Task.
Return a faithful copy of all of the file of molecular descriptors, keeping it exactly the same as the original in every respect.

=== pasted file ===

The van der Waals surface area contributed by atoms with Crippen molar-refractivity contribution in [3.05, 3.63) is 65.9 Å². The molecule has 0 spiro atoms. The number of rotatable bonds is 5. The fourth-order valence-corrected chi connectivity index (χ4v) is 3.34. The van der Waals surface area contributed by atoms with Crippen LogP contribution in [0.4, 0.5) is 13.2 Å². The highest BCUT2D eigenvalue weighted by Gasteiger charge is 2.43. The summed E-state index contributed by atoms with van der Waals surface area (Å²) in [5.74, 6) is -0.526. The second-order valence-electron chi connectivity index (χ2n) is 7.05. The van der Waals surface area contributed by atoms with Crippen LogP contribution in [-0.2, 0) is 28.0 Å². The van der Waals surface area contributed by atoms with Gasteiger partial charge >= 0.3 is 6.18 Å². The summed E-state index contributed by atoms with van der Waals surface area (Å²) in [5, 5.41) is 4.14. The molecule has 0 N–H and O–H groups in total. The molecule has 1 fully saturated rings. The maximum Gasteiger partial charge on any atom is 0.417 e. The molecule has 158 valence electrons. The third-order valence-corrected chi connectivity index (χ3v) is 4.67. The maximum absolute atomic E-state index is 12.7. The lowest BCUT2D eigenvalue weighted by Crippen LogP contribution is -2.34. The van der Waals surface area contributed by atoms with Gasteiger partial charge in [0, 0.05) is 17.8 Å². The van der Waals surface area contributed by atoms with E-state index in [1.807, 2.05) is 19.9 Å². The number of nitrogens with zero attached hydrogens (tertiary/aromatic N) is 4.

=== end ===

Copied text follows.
The van der Waals surface area contributed by atoms with Crippen molar-refractivity contribution in [3.05, 3.63) is 65.9 Å². The molecule has 0 spiro atoms. The number of rotatable bonds is 5. The fourth-order valence-corrected chi connectivity index (χ4v) is 3.34. The van der Waals surface area contributed by atoms with Crippen LogP contribution in [0.4, 0.5) is 13.2 Å². The highest BCUT2D eigenvalue weighted by Gasteiger charge is 2.43. The summed E-state index contributed by atoms with van der Waals surface area (Å²) in [5.74, 6) is -0.526. The second-order valence-electron chi connectivity index (χ2n) is 7.05. The van der Waals surface area contributed by atoms with Crippen LogP contribution in [-0.2, 0) is 28.0 Å². The van der Waals surface area contributed by atoms with Gasteiger partial charge >= 0.3 is 6.18 Å². The summed E-state index contributed by atoms with van der Waals surface area (Å²) in [5, 5.41) is 4.14. The molecule has 0 N–H and O–H groups in total. The molecule has 1 fully saturated rings. The maximum Gasteiger partial charge on any atom is 0.417 e. The molecule has 158 valence electrons. The third-order valence-corrected chi connectivity index (χ3v) is 4.67. The maximum absolute atomic E-state index is 12.7. The lowest BCUT2D eigenvalue weighted by Crippen LogP contribution is -2.34. The van der Waals surface area contributed by atoms with Gasteiger partial charge in [0, 0.05) is 17.8 Å². The van der Waals surface area contributed by atoms with E-state index in [1.807, 2.05) is 19.9 Å². The number of nitrogens with zero attached hydrogens (tertiary/aromatic N) is 4.